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‘Jews of India’ exhibit presented at Monmouth County clerk’s office

Star of David, Jewish star

The Jewish Heritage Museum of Monmouth County has again been invited to present an exhibit for display at the Monmouth County Clerk’s Office in the Market Yard parking lot, 33 Mechanic St., Freehold Borough.

This year’s exhibit is about the Jews of India and is titled “From Malabar to Monmouth County: A Global Connection to the Jews of India,” according to a press release from the museum.

Derived from the museum’s current rotating exhibit, “Jews of India: The History and Practices of the Bene Israel, Cochin and Baghdadi Jews,” this mini-exhibit tells the story of the three main Jewish Indian groups, Bene Israel, Cochin and Baghdadi; their origins and impact on Monmouth County with family photos; a ceremonial Malida dish; and other selected artifacts, according to the press release.

The exhibit explores the connection of the Jews of India to the United States through the story of Sophie and Yochanan Perry, the original donors of the exhibit. The exhibit is on view until Aug. 31 during the clerk’s regular office hours. Admission is free. For more information, call 732-431-7324.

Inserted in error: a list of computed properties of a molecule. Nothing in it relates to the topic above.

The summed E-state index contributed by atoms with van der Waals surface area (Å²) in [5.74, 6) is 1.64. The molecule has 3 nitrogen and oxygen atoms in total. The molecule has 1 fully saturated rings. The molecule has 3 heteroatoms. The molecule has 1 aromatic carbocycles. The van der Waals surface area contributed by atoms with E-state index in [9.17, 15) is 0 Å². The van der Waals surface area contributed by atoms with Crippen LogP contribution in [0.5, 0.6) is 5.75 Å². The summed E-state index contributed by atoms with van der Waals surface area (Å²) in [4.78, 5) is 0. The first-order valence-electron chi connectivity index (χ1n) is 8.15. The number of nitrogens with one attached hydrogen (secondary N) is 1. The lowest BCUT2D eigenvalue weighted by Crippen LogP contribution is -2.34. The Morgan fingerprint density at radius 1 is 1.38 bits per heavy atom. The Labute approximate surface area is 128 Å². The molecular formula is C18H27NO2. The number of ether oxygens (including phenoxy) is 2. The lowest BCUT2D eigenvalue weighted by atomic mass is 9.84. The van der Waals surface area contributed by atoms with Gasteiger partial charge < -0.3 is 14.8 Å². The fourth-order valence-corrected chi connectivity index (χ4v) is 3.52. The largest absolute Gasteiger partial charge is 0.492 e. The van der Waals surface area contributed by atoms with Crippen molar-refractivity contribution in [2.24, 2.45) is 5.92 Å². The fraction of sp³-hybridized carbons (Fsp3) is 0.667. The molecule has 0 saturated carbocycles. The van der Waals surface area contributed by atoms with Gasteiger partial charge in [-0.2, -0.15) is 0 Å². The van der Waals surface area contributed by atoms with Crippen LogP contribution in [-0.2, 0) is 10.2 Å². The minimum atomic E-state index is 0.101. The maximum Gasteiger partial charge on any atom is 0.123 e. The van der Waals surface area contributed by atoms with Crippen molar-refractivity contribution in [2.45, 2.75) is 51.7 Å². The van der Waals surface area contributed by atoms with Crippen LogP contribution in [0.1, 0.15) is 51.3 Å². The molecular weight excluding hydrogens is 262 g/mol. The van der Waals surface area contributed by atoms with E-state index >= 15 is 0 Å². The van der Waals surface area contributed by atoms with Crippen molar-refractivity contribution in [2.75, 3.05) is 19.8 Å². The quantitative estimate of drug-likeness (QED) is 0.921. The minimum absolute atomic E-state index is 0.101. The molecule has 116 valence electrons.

The full exhibit may be viewed at the Jewish Heritage Museum in Freehold Township by appointment only. For more information, call 732-252-6990 or email info@jhmomc.org

According to the press release, the history of the Jews of India is complex and shrouded in mystery. Each of the three groups, Bene Israel, Cochin and Baghdadi, has a different story of origin.

The Bene Israel has been the largest of the groups, with an oral tradition which states they are descended from seven couples who were the sole survivors of a shipwreck off the Konkan coast, south of Bombay. Their arrival could date between the eighth century BCE and the sixth century CE.

The Cochin and Baghdadi Jews arrived in India later and settled in different areas of the country, according to the press release.

This exhibit was prompted by the donation of books and artifacts by community members Yochanan and Sophie Perry. Their personal story was highlighted in the fall 2018 issue of the museum’s newsletter, “Heritage Highlights.”

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